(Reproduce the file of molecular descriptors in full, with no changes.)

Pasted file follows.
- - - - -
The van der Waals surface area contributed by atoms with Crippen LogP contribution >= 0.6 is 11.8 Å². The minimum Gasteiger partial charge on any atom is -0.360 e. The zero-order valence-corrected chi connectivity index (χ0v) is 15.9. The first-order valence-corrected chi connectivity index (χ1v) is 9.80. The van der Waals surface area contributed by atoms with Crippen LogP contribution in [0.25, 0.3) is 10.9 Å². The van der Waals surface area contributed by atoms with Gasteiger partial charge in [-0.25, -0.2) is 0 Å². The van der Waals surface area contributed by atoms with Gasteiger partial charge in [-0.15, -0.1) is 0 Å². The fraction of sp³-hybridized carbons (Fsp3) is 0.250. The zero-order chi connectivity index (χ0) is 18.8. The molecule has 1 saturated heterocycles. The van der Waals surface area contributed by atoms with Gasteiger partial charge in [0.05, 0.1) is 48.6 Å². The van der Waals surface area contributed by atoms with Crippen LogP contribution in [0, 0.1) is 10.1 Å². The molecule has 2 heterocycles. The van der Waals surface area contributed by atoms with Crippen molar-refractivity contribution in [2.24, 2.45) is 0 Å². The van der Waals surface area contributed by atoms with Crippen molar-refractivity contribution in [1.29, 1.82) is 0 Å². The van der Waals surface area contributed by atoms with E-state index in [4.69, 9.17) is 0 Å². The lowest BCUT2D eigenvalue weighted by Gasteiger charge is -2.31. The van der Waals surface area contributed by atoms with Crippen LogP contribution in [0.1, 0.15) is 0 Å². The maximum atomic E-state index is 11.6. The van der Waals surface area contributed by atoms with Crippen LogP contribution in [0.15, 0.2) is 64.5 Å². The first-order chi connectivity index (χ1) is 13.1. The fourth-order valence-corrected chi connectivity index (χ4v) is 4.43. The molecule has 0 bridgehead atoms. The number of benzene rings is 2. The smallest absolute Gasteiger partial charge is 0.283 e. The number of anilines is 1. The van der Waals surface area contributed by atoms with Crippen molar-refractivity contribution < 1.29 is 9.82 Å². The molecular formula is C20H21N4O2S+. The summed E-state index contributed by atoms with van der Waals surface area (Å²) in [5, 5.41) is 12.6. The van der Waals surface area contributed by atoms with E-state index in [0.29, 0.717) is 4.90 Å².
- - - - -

The van der Waals surface area contributed by atoms with Crippen LogP contribution >= 0.6 is 11.8 Å². The minimum Gasteiger partial charge on any atom is -0.360 e. The zero-order valence-corrected chi connectivity index (χ0v) is 15.9. The first-order valence-corrected chi connectivity index (χ1v) is 9.80. The van der Waals surface area contributed by atoms with Crippen LogP contribution in [0.25, 0.3) is 10.9 Å². The van der Waals surface area contributed by atoms with Gasteiger partial charge in [-0.25, -0.2) is 0 Å². The van der Waals surface area contributed by atoms with Gasteiger partial charge in [-0.15, -0.1) is 0 Å². The fraction of sp³-hybridized carbons (Fsp3) is 0.250. The zero-order chi connectivity index (χ0) is 18.8. The molecule has 1 saturated heterocycles. The van der Waals surface area contributed by atoms with Gasteiger partial charge in [0.05, 0.1) is 48.6 Å². The van der Waals surface area contributed by atoms with Crippen LogP contribution in [0, 0.1) is 10.1 Å². The molecule has 2 heterocycles. The van der Waals surface area contributed by atoms with Crippen molar-refractivity contribution in [2.24, 2.45) is 0 Å². The van der Waals surface area contributed by atoms with Crippen molar-refractivity contribution in [1.29, 1.82) is 0 Å². The van der Waals surface area contributed by atoms with E-state index in [4.69, 9.17) is 0 Å². The lowest BCUT2D eigenvalue weighted by Gasteiger charge is -2.31. The van der Waals surface area contributed by atoms with Crippen LogP contribution in [0.1, 0.15) is 0 Å². The maximum atomic E-state index is 11.6. The van der Waals surface area contributed by atoms with Crippen LogP contribution in [0.15, 0.2) is 64.5 Å². The first-order chi connectivity index (χ1) is 13.1. The fourth-order valence-corrected chi connectivity index (χ4v) is 4.43. The molecule has 0 bridgehead atoms. The number of benzene rings is 2. The smallest absolute Gasteiger partial charge is 0.283 e. The number of anilines is 1. The van der Waals surface area contributed by atoms with Crippen molar-refractivity contribution < 1.29 is 9.82 Å². The molecular formula is C20H21N4O2S+. The summed E-state index contributed by atoms with van der Waals surface area (Å²) in [5, 5.41) is 12.6. The van der Waals surface area contributed by atoms with E-state index in [0.29, 0.717) is 4.90 Å².